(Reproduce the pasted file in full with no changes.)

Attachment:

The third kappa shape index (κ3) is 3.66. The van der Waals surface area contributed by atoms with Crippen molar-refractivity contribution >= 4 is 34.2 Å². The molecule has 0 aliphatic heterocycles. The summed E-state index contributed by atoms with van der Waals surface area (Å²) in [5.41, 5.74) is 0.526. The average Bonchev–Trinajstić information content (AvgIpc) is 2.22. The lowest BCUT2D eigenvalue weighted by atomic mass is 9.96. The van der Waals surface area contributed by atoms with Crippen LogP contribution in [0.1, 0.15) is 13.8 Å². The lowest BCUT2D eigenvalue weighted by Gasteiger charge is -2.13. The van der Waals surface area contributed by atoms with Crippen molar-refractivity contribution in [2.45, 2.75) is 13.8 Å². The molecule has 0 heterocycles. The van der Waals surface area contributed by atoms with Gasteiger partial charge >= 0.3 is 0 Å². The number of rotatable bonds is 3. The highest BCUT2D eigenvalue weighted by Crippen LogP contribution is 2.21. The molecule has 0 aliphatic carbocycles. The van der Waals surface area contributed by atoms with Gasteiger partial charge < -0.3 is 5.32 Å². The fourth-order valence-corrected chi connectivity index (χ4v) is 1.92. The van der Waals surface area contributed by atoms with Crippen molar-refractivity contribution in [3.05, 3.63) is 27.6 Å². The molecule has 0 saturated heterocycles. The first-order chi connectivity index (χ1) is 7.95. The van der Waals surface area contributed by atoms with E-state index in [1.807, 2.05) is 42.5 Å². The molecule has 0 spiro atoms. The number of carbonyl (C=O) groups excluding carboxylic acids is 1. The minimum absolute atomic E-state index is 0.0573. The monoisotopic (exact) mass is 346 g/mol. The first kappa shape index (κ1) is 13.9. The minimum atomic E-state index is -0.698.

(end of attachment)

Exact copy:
The third kappa shape index (κ3) is 3.66. The van der Waals surface area contributed by atoms with Crippen molar-refractivity contribution >= 4 is 34.2 Å². The molecule has 0 aliphatic heterocycles. The summed E-state index contributed by atoms with van der Waals surface area (Å²) in [5.41, 5.74) is 0.526. The average Bonchev–Trinajstić information content (AvgIpc) is 2.22. The lowest BCUT2D eigenvalue weighted by atomic mass is 9.96. The van der Waals surface area contributed by atoms with Crippen LogP contribution in [0.1, 0.15) is 13.8 Å². The lowest BCUT2D eigenvalue weighted by Gasteiger charge is -2.13. The van der Waals surface area contributed by atoms with Crippen molar-refractivity contribution in [2.45, 2.75) is 13.8 Å². The molecule has 0 heterocycles. The van der Waals surface area contributed by atoms with Gasteiger partial charge >= 0.3 is 0 Å². The number of rotatable bonds is 3. The highest BCUT2D eigenvalue weighted by Crippen LogP contribution is 2.21. The molecule has 0 aliphatic carbocycles. The van der Waals surface area contributed by atoms with Gasteiger partial charge < -0.3 is 5.32 Å². The fourth-order valence-corrected chi connectivity index (χ4v) is 1.92. The van der Waals surface area contributed by atoms with Crippen molar-refractivity contribution in [3.05, 3.63) is 27.6 Å². The molecule has 0 saturated heterocycles. The first-order chi connectivity index (χ1) is 7.95. The van der Waals surface area contributed by atoms with E-state index in [1.807, 2.05) is 42.5 Å². The molecule has 0 spiro atoms. The number of carbonyl (C=O) groups excluding carboxylic acids is 1. The minimum absolute atomic E-state index is 0.0573. The monoisotopic (exact) mass is 346 g/mol. The first kappa shape index (κ1) is 13.9. The minimum atomic E-state index is -0.698.